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Tortoise trouble

26th October 2018

A Sulcata cystotomy and spay via pre-femoral windows

By Sonya Miles Exotic Species Clinician

A six year old, female African Spurred Tortoise (Centrochelys sulcata), presented with a 48-hour history of anorexia, her owner also reported that she had passed a large volume of gritty urates along with brown coloured liquid (Figure 1). Before this the tortoise was reported to be very active and eating well. She was fed a diet consisting of 75% grass and hay and 25% freshly picked edible plants. She was soaked regularly and had access to fresh water at all times.

Tortoise trouble blog, before surgery

Figure 1: The female African Spurred Tortoise (Centrochelys sulcata).

On clinical examination she weighed 7kg, was of good body condition and very strong, limiting a complete, conscious clinical examination. Conscious radiographs were performed demonstrating a 5.6mm x 5.5mm calcified structure in the region of the bladder, a large bladder stone was suspected (Figure 2). Bloods were taken to assess biochemical and haematological values. These were all within their respective reference ranges.

Tortoise trouble blog, Sulcata tortoise X-ray

Figure 2: A Dorso-ventral radiograph demonstrating the bladder stone in situ.

As a result of the combination of the clinical history and radiographic findings it was decided that the tortoise should be taken to surgery. A pre-femoral approach (Figure 3) instead of a plastromy approach was undertaken to ensure a faster return to normal behaviours, and because the long-term medications often associated with the plastromy approach would have been difficult in this species.

Tortoise trouble blog, side view of leg

Figure 3: One of the pre-femoral windows of the African Spurred Tortoise.

The tortoise was premedicated with 1mg/kg Morphine IM, a course of 8 injections of 20mg/kg IM Ceftazidime was also initiated. 10mg/kg IV Alfaxalone was given to sedate the tortoise enough to allow intubation and then ventilation using Sevoflurane. The tortoise was positioned in dorsal recumbency and each of her legs where extended and tied in a position that allowed for easy access of the pre-femoral windows (Figure 4). The surgical site was sterilely prepared and the skin, muscle and coelomic membrane incised, providing a vertical opening to the coelomic cavity, a lone star retractor was used to aid visual inspection of the coelomic (Figure 5).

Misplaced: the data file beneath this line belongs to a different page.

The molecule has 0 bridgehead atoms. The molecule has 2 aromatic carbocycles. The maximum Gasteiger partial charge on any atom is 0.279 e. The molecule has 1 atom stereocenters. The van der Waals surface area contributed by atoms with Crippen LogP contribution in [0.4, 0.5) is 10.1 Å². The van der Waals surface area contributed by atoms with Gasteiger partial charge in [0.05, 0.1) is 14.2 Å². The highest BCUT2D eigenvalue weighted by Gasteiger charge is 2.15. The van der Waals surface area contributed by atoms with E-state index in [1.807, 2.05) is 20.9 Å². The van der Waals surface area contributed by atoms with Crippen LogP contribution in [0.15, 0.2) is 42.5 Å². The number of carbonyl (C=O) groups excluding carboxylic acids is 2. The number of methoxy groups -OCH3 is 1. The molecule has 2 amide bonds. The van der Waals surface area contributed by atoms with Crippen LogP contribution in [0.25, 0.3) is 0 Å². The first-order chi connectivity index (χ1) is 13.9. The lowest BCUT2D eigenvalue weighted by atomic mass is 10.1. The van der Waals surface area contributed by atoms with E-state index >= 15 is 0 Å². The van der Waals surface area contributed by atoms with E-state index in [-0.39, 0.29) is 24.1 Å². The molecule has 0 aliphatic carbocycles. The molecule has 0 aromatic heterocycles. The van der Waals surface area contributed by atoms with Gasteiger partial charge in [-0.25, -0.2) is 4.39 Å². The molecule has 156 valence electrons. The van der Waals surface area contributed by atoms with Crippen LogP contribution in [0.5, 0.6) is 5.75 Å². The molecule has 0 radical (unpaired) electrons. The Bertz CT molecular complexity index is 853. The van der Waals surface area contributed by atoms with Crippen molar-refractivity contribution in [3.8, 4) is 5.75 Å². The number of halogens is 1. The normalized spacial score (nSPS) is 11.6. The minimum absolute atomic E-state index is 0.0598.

Tortoise trouble blog, underneath view of shell

Figure 4: A picture demonstrating the ideal placement with the leg tied back to aid visualisation of the surgical site.

Tortoise trouble blog, surgery

Figure 5: The use of a Lonestar retractor aids in maintaining as much of a visible surgical field as possible.

Once the tortoises coelomic cavity was open her reproductive tract became immediately obvious (Figure 6). Obscuring the surgical field. In order to visualise the bladder and remove the bladder stone the reproductive tract was removed. This was performed on both sides, through each of the pre-femoral fossae. Once there was a clear surgical field, an assistant put pressure on the bladder through the hole in one of the pre-femoral fossae, pushing the stone and the bladder closer to the other side. This allowed partial exteriorisation of the bladder. The surrounding coelomic cavity was packed with sterile, saline soaked swabs, stay sutures were placed to hold the bladder open once a cystotomy had been performed (Figure 7).

Tortoise trouble blog, surgery

Figure 6: The reproductive tract obscuring the surgical field and as a result it was removed.

Tortoise trouble blog, surgery

Figure 7: The bladder partially exteriorised, the coelomic cavity packed with sterile saline soaked swabs. Stay sutures were used to keep the cystotomy site open.

The stone was broken up inside the bladder and the stone removed in a piecemeal fashion (Figure 8). The bladder was then flushed and closed in a double inverting patter with monofilament suture material. The coelomic cavity was flushed with warmed, sterile saline, then the coelomic membrane, muscle and skin where then closed separately, again with monofilament suture material, with the external layer being closed in an interrupted everting pattern (Figure 9).

Tortoise trouble blog, surgery

Figure 8: The bladder stone removed in pieces after being broken down inside the bladder.

Tortoise trouble blog, stitches on leg

Figure 9: The skin was closed using an everting pattern of monofilament suture material.

In the recovery period the tortoise was given 0.5mg/kg IM meloxicam, which was continued for 14 days post-surgery in oral form. A complete course of Ceftazidime was given. 1mg/kg IM Morphine was given daily for 72hr post-surgery. The tortoise returned to normal eating habits 12 hours after surgery and has made an amazing recovery.

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